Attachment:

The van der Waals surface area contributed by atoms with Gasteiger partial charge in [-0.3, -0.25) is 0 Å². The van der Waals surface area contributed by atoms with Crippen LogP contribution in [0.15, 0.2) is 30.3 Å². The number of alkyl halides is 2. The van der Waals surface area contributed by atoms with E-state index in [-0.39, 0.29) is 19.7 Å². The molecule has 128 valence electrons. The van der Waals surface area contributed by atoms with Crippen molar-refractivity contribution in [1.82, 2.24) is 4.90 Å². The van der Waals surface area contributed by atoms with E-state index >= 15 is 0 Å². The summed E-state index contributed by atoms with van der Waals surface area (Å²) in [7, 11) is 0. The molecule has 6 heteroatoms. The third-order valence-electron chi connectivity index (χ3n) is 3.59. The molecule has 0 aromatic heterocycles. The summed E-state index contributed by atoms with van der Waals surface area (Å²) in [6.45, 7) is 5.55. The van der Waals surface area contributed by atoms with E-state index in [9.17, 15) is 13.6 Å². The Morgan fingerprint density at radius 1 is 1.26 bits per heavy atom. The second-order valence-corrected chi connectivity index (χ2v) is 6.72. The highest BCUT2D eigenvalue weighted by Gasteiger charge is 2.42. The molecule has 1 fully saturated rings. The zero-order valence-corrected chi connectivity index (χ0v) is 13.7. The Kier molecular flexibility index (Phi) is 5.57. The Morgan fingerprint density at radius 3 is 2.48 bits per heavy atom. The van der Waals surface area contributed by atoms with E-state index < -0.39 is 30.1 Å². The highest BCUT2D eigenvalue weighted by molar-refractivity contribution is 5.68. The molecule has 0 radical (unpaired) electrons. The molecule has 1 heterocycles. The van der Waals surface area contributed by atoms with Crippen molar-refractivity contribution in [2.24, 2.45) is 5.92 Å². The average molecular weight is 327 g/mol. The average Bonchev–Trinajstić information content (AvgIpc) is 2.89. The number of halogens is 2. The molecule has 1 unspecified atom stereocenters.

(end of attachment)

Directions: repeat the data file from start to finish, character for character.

The van der Waals surface area contributed by atoms with Gasteiger partial charge in [-0.3, -0.25) is 0 Å². The van der Waals surface area contributed by atoms with Crippen LogP contribution in [0.15, 0.2) is 30.3 Å². The number of alkyl halides is 2. The van der Waals surface area contributed by atoms with E-state index in [-0.39, 0.29) is 19.7 Å². The molecule has 128 valence electrons. The van der Waals surface area contributed by atoms with Crippen molar-refractivity contribution in [1.82, 2.24) is 4.90 Å². The van der Waals surface area contributed by atoms with E-state index >= 15 is 0 Å². The summed E-state index contributed by atoms with van der Waals surface area (Å²) in [7, 11) is 0. The molecule has 6 heteroatoms. The third-order valence-electron chi connectivity index (χ3n) is 3.59. The molecule has 0 aromatic heterocycles. The summed E-state index contributed by atoms with van der Waals surface area (Å²) in [6.45, 7) is 5.55. The van der Waals surface area contributed by atoms with E-state index in [9.17, 15) is 13.6 Å². The Morgan fingerprint density at radius 1 is 1.26 bits per heavy atom. The second-order valence-corrected chi connectivity index (χ2v) is 6.72. The highest BCUT2D eigenvalue weighted by Gasteiger charge is 2.42. The molecule has 1 fully saturated rings. The zero-order valence-corrected chi connectivity index (χ0v) is 13.7. The Kier molecular flexibility index (Phi) is 5.57. The Morgan fingerprint density at radius 3 is 2.48 bits per heavy atom. The van der Waals surface area contributed by atoms with E-state index < -0.39 is 30.1 Å². The highest BCUT2D eigenvalue weighted by molar-refractivity contribution is 5.68. The molecule has 0 radical (unpaired) electrons. The molecule has 1 heterocycles. The van der Waals surface area contributed by atoms with Crippen molar-refractivity contribution in [2.24, 2.45) is 5.92 Å². The average molecular weight is 327 g/mol. The average Bonchev–Trinajstić information content (AvgIpc) is 2.89. The number of halogens is 2. The molecule has 1 unspecified atom stereocenters.